Price break on luxury condos in striking glass tower in Center City. Best offers over $250,000 considered.
That's the strategy for moving 40 of the 178 units still unsold at the Murano at 21st and Market Streets, to be sold at auction for sums 50 percent below their original list price later this month.
Take the 1,405-square-foot, 23d-floor unit originally listed at $995,000. It could go for $485,000, less than what it would cost to build today, said Jon Gollinger, president of Accelerated Marketing Partners, of Boston, which is handling the sale for Murano's developer, Thomas Properties Group Inc.
"These are preposterous numbers," Gollinger said of the prices, which are based on his analysis of the Philadelphia high-rise condo market. "But there is disequilibrium in the market, and the only way to get it moving is to try to provide an extreme-value opportunity - a once-in-a-lifetime event."
The sale, set for 1 p.m. June 27 at the Westin Philadelphia, 99 S. 17th St., is not an auction with absolutes, said Gollinger, who markets high-rise condo buildings nationally.
"If the reserve published minimum bid is $250,000 and no one bids above it, the condo sells for $250,000," he said.
Business has lagged at the 302-unit Murano, which was completed last year. So far, only 124 units have sold, and 112 have gone to closing, according to the city's Board of Revision of Taxes.
Yet Gollinger said that the auction would not be a "clearance sale" and that he hoped by selling the first 40 units, the remaining ones would go quickly.
"I'm just allowing the market, not the developer, to set value, based on what we know to be the critical mass," he said.
By analyzing the entire market, Gollinger said, he found that $249,000 is the price buyers should find most compelling.
What happens to those who have already paid full freight for their condos?
Gollinger planned to address that last night at a closed meeting of Murano's property owners.
"Of course, we wanted them to know what was going on before we began publicizing it, but we are counting on the fact that people who bought into the Murano were looking for a particular lifestyle," Gollinger said.
"The nature of the economy means that the building otherwise wouldn't be full for two years, and by doing this, the homeowners would able to take control of things sooner," he said.
Kevin Gillen, vice president of Econsult and a Wharton School of Business fellow who studies the Philadelphia housing market, said the Murano's developer may be taking drastic action to avoid even greater pain.
"Murano may be playing the recourse game," Gillen said. If a condo developer reduces its debt to the lender to a certain level, but then sales fall below target - usually 80 percent of total units - the developer has no other recourse than to do whatever it can to pay the debt off or lose the remaining units to foreclosure.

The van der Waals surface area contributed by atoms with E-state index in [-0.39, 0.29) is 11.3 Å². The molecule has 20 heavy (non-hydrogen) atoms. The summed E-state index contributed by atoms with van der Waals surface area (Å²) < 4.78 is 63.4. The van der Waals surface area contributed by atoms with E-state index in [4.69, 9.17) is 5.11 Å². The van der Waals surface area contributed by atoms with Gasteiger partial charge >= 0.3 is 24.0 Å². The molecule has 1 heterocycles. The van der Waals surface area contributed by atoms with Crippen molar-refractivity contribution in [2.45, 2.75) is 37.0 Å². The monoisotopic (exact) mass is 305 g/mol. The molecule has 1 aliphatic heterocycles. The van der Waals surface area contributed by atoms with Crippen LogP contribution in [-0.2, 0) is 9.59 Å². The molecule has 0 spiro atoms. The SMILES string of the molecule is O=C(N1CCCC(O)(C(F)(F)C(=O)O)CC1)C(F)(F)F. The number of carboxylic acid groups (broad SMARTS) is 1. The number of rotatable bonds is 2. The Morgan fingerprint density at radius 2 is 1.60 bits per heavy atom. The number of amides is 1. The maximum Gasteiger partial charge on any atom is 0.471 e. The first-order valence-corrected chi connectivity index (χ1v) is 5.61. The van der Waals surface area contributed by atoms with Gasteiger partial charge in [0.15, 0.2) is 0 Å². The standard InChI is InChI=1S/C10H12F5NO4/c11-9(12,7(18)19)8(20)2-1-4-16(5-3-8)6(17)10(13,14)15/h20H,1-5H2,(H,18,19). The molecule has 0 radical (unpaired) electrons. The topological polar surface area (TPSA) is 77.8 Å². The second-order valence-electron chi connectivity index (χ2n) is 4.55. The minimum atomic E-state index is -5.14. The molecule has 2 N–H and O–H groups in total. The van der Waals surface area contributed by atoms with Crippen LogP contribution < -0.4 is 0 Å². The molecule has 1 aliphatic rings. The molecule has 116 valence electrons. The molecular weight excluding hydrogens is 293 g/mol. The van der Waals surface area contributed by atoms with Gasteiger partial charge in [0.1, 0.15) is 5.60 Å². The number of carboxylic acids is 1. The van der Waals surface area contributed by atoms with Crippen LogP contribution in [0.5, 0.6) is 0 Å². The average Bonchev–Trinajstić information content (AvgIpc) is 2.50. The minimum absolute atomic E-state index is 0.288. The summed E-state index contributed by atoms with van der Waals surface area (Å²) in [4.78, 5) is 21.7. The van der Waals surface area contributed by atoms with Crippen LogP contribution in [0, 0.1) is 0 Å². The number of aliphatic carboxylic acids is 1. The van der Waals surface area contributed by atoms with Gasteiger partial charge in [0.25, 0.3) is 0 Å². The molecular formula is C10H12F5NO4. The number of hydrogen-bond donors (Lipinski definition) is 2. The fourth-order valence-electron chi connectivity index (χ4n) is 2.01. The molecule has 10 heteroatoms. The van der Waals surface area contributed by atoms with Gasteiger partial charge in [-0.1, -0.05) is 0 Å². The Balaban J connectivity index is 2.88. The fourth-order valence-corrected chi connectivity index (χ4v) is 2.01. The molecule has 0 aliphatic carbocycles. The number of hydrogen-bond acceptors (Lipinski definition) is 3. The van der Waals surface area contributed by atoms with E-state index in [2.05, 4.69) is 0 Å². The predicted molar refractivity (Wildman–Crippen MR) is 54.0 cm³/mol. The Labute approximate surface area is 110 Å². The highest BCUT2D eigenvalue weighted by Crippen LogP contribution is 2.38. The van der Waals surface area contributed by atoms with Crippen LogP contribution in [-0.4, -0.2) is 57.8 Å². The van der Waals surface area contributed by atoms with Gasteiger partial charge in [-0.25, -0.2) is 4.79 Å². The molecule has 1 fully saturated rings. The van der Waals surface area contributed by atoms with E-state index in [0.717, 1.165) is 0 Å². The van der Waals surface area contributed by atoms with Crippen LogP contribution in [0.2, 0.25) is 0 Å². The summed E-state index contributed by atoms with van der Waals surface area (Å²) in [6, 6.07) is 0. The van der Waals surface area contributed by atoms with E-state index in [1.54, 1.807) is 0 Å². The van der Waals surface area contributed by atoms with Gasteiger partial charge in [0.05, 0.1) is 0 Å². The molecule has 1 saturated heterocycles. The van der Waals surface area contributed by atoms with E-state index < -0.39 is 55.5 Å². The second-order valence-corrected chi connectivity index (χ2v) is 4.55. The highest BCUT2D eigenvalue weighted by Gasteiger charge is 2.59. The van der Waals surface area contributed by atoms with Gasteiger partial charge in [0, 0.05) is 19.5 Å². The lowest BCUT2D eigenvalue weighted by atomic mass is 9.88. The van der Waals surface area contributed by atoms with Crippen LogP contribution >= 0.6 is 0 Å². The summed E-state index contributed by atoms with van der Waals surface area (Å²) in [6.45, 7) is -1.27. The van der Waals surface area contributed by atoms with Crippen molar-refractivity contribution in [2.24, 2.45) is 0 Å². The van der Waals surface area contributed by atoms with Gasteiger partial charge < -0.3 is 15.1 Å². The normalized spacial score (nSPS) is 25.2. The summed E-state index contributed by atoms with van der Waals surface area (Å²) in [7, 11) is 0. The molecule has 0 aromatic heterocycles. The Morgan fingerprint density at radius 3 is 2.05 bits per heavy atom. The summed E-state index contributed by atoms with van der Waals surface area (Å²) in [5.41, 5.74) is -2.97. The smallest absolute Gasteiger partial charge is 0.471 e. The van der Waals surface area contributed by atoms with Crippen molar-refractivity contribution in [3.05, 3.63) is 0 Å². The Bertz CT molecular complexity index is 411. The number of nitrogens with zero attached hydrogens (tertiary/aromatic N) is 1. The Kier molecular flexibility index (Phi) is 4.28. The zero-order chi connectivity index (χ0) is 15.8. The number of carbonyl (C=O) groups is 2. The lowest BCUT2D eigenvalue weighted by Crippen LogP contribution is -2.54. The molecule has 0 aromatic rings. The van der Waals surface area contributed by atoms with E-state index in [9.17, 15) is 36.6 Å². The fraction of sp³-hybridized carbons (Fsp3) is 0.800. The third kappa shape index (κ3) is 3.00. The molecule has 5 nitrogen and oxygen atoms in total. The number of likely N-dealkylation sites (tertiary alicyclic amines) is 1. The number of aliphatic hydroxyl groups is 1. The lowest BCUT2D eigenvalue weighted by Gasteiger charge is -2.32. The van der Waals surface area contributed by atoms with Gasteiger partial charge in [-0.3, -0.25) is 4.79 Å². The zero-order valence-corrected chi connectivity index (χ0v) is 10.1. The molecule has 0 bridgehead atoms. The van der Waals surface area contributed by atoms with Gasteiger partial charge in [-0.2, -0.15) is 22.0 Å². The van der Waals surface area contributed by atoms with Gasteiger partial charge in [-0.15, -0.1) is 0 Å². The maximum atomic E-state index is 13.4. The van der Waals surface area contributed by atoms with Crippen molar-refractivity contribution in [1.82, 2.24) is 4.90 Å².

Prudential Fox & Roach broker Joanne Davidow, who sells high-end condos in the Rittenhouse Square area south of the Murano, said the sale of these units at "bargain-basement prices is probably a very sad decision of last resort for the developers and banks, who put so much into their project."
It reflects a prolonged recession hurting consumer confidence, "which is the key to a strong or weak home-sales market," she said.
Some Center City condo buildings have been hit quite hard, such as the Aria at 1419 Locust St. In January, a bankruptcy judge appointed U.S. Equities, a Chicago developer, receiver of 55 of the 62 unsold residential units there after the developer, Universal Residential, stopped paying its lender, iStar.
Those unsold units have not yet gone back on the market. In all, 114 residential units and three commercial units sold in the renovated building.
Prudential Fox & Roach agent Mark Wade, who focuses on condos throughout Center City, said a quick corrective proposal such as the one being tried at Murano could be an "easy and effective resolution to what otherwise would be a long-term, lingering problem."
"What is interesting . . . is the fact that many of the largest, most expensive units in many Center City buildings remain unsold," Wade said. "There is a common thread among the unsold units in newer buildings: The one-bedrooms almost all sold, and sold well, while disproportionately, the larger, more expensive units have sat on the market."
As with Aria, whose condos many real estate agents considered overpriced at $333,000 to $3 million, "the sooner the Murano units get on the market and become owner-occupied, the better the result will be for the condo association," Wade said.
With first-quarter sales just one-third that of the same period in 2008 for new condos, according to Delta Associates, which tracks the market segment, it's possible that Murano's gamble - if it succeeds - may have a limited effect on other projects.
"The market dictates prices, and I don't see these being gobbled up like they think it will," said Center City mortgage and real estate broker Fred Glick. "No matter the price, financing is extremely difficult for a building that is not 50 percent presold, so . . . investors with cash will be the only ones that will probably buy these."
Glick said Murano's distance from Rittenhouse Square has been a stumbling block to sales, and that the retail offerings that surround it, including adult theaters and vacant buildings such as the former Keystone AAA headquarters at 20th and Market, have not helped either.
Condo developer/broker Allan Domb said a onetime bulk sale at the Murano actually will be less painful than trying to sell 40 units over three years at lower prices.
"Maybe," Domb speculated, "the developer is looking at this as a method to stay alive for two years and revisit, hoping that there is a market then at 21st and Market Streets."